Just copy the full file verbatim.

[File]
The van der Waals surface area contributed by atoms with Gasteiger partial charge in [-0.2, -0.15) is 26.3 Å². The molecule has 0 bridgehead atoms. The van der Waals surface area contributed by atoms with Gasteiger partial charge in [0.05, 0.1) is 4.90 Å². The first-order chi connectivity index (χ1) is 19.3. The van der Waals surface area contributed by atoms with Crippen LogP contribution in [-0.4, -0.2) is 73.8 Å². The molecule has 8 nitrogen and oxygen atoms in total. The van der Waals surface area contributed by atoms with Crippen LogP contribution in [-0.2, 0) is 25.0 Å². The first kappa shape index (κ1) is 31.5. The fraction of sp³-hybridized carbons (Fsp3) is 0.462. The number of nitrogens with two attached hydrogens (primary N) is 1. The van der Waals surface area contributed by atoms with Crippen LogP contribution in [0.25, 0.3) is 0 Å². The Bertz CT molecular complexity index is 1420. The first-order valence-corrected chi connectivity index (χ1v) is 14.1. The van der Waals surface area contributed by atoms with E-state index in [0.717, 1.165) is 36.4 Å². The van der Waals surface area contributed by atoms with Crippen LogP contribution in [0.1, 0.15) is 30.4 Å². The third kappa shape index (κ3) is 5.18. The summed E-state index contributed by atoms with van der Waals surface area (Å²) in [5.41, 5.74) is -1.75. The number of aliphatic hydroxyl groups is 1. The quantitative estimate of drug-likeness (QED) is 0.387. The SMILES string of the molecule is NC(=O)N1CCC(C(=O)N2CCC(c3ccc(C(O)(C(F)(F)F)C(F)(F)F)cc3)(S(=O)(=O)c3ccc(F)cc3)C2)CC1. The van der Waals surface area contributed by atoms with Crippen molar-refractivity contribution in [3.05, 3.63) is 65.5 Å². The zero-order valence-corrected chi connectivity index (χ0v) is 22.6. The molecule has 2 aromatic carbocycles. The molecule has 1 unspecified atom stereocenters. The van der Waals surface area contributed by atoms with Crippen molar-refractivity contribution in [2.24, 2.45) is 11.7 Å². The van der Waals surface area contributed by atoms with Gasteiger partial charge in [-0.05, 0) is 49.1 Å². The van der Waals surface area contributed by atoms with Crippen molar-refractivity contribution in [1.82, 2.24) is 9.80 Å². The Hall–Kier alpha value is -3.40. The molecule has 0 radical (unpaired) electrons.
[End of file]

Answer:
The van der Waals surface area contributed by atoms with Gasteiger partial charge in [-0.2, -0.15) is 26.3 Å². The molecule has 0 bridgehead atoms. The van der Waals surface area contributed by atoms with Gasteiger partial charge in [0.05, 0.1) is 4.90 Å². The first-order chi connectivity index (χ1) is 19.3. The van der Waals surface area contributed by atoms with Crippen LogP contribution in [-0.4, -0.2) is 73.8 Å². The molecule has 8 nitrogen and oxygen atoms in total. The van der Waals surface area contributed by atoms with Crippen LogP contribution in [-0.2, 0) is 25.0 Å². The first kappa shape index (κ1) is 31.5. The fraction of sp³-hybridized carbons (Fsp3) is 0.462. The number of nitrogens with two attached hydrogens (primary N) is 1. The van der Waals surface area contributed by atoms with Crippen LogP contribution in [0.25, 0.3) is 0 Å². The Bertz CT molecular complexity index is 1420. The first-order valence-corrected chi connectivity index (χ1v) is 14.1. The van der Waals surface area contributed by atoms with E-state index in [0.717, 1.165) is 36.4 Å². The van der Waals surface area contributed by atoms with Crippen LogP contribution in [0.1, 0.15) is 30.4 Å². The third kappa shape index (κ3) is 5.18. The summed E-state index contributed by atoms with van der Waals surface area (Å²) in [5.41, 5.74) is -1.75. The number of aliphatic hydroxyl groups is 1. The quantitative estimate of drug-likeness (QED) is 0.387. The SMILES string of the molecule is NC(=O)N1CCC(C(=O)N2CCC(c3ccc(C(O)(C(F)(F)F)C(F)(F)F)cc3)(S(=O)(=O)c3ccc(F)cc3)C2)CC1. The van der Waals surface area contributed by atoms with Crippen molar-refractivity contribution in [3.05, 3.63) is 65.5 Å². The zero-order valence-corrected chi connectivity index (χ0v) is 22.6. The molecule has 2 aromatic carbocycles. The molecule has 1 unspecified atom stereocenters. The van der Waals surface area contributed by atoms with Crippen molar-refractivity contribution in [2.24, 2.45) is 11.7 Å². The van der Waals surface area contributed by atoms with Gasteiger partial charge in [-0.05, 0) is 49.1 Å². The van der Waals surface area contributed by atoms with Crippen molar-refractivity contribution in [1.82, 2.24) is 9.80 Å². The Hall–Kier alpha value is -3.40. The molecule has 0 radical (unpaired) electrons.